Wednesday, April 17, 2013

Beyond the bubble

Okay, that's quite enough poetry for now. Poetry is all well and good if you want a word kiss or kick. The power of the poem is to express a mood moment, like a kiss or a kick. Of course, the best poetry expresses much more subtle and complex mood moments than a kick or a kiss can. Still, if you want to express mood changes and complex emotional developments, you need prose, not poetry...

Now, you see what I did there? I spoke out of my arse, off the top of my head, and from inside my bubble. In fact I know very little about poetry, having barely studied the art form or written very much of it myself.

Much of my inside-the-bubble thinking on poetry comes from reading Sylvia Plath's prose and poetry and deciding that, compared with her prose (The bell jar), the poems are frustratingly floating without context, while at the same time tied to a particular mood and emotion, despite also thinking that Plath's poems are the best poems ever written.

But who am I kidding? I've only read Plath's poems (and the Ancient Mariner); a fairly small bubble.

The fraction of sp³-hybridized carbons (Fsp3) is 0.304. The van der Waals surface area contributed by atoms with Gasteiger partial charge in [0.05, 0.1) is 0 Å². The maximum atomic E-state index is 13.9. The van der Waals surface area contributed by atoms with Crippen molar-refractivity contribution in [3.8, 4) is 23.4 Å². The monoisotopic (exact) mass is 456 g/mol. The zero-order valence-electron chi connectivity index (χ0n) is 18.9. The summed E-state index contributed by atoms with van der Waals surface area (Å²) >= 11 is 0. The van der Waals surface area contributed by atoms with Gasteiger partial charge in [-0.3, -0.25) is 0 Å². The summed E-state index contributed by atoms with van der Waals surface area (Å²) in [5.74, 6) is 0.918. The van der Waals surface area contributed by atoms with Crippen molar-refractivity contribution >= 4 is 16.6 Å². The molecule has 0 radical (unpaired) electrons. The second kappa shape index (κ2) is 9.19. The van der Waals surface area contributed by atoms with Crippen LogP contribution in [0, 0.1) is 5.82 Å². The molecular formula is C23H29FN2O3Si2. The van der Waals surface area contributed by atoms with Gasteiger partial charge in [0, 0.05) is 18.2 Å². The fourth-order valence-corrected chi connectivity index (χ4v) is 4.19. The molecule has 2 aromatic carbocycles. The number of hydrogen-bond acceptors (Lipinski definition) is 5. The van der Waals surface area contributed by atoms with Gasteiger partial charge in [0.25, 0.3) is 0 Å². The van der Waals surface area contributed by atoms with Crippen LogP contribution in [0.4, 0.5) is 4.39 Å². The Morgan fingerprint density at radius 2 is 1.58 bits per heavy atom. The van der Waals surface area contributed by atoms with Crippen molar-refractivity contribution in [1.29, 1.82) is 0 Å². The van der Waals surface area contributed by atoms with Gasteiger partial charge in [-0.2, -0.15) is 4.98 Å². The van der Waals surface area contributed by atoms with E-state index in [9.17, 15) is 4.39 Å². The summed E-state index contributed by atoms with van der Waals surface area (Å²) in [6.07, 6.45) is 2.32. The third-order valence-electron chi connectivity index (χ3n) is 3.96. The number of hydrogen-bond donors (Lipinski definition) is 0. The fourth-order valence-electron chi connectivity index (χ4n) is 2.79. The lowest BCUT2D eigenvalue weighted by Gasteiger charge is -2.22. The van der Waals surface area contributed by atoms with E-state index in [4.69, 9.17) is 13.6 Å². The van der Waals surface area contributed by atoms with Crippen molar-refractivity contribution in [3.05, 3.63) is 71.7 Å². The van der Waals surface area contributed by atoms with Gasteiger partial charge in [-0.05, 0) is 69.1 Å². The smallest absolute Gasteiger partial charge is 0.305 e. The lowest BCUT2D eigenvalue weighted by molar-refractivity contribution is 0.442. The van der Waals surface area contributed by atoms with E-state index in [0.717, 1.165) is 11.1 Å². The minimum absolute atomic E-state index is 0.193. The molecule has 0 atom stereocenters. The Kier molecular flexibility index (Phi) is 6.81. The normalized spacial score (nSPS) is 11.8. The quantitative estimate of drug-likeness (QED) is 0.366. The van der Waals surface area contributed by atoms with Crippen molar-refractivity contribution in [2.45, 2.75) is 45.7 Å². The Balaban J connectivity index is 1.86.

I'm exaggerating slightly to make the point that it seems to me it is getting ever easier to be convinced by our own, inside-the-bubble thinking, and overlook just how self-serving these bubbly environments are. This is perhaps self-evident to many, but I think we can all do with a reminder of the limited, bubble-esque nature of our opinions and the need to think beyond the bubble as far as possible.

Or perhaps it's just me and my bubble. Perhaps I should stick to poetry and leave the bubble-popping prose to others who can better see the bigger bubble picture.      

For example, Ricky Gervais. Last bubble-pop word today goes to Ricky defending the "right to be wrong" about religion, and anything else, as a useful prompt for those of us disinclined to think beyond the bubble of our own religious/anti-religious convictions.


  1. Yes, he's my god too. A god I can relate to. A god with flaws who knows he's no god.